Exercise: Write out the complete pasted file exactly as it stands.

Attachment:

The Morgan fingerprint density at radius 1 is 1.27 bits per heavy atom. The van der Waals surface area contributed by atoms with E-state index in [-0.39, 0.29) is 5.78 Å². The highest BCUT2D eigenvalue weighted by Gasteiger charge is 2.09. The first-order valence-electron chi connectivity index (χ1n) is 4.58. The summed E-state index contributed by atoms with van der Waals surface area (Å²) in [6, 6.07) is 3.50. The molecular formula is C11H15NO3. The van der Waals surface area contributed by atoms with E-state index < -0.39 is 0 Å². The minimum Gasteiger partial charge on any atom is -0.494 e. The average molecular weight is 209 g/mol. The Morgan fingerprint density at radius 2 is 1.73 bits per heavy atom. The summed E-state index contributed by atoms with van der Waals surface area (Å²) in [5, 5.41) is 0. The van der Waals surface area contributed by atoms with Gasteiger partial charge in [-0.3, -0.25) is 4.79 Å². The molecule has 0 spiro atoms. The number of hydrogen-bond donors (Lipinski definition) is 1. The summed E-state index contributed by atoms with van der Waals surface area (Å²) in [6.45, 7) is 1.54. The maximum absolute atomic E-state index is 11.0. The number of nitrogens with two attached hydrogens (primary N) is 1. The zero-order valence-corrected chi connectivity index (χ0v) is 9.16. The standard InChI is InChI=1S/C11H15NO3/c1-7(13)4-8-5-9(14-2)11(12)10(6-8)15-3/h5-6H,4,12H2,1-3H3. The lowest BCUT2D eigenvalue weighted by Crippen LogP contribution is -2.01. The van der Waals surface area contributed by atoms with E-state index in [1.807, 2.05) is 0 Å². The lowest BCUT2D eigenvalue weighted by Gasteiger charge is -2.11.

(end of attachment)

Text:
The Morgan fingerprint density at radius 1 is 1.27 bits per heavy atom. The van der Waals surface area contributed by atoms with E-state index in [-0.39, 0.29) is 5.78 Å². The highest BCUT2D eigenvalue weighted by Gasteiger charge is 2.09. The first-order valence-electron chi connectivity index (χ1n) is 4.58. The summed E-state index contributed by atoms with van der Waals surface area (Å²) in [6, 6.07) is 3.50. The molecular formula is C11H15NO3. The van der Waals surface area contributed by atoms with E-state index < -0.39 is 0 Å². The minimum Gasteiger partial charge on any atom is -0.494 e. The average molecular weight is 209 g/mol. The Morgan fingerprint density at radius 2 is 1.73 bits per heavy atom. The summed E-state index contributed by atoms with van der Waals surface area (Å²) in [5, 5.41) is 0. The van der Waals surface area contributed by atoms with Gasteiger partial charge in [-0.3, -0.25) is 4.79 Å². The molecule has 0 spiro atoms. The number of hydrogen-bond donors (Lipinski definition) is 1. The summed E-state index contributed by atoms with van der Waals surface area (Å²) in [6.45, 7) is 1.54. The maximum absolute atomic E-state index is 11.0. The number of nitrogens with two attached hydrogens (primary N) is 1. The zero-order valence-corrected chi connectivity index (χ0v) is 9.16. The standard InChI is InChI=1S/C11H15NO3/c1-7(13)4-8-5-9(14-2)11(12)10(6-8)15-3/h5-6H,4,12H2,1-3H3. The lowest BCUT2D eigenvalue weighted by Crippen LogP contribution is -2.01. The van der Waals surface area contributed by atoms with E-state index in [1.807, 2.05) is 0 Å². The lowest BCUT2D eigenvalue weighted by Gasteiger charge is -2.11.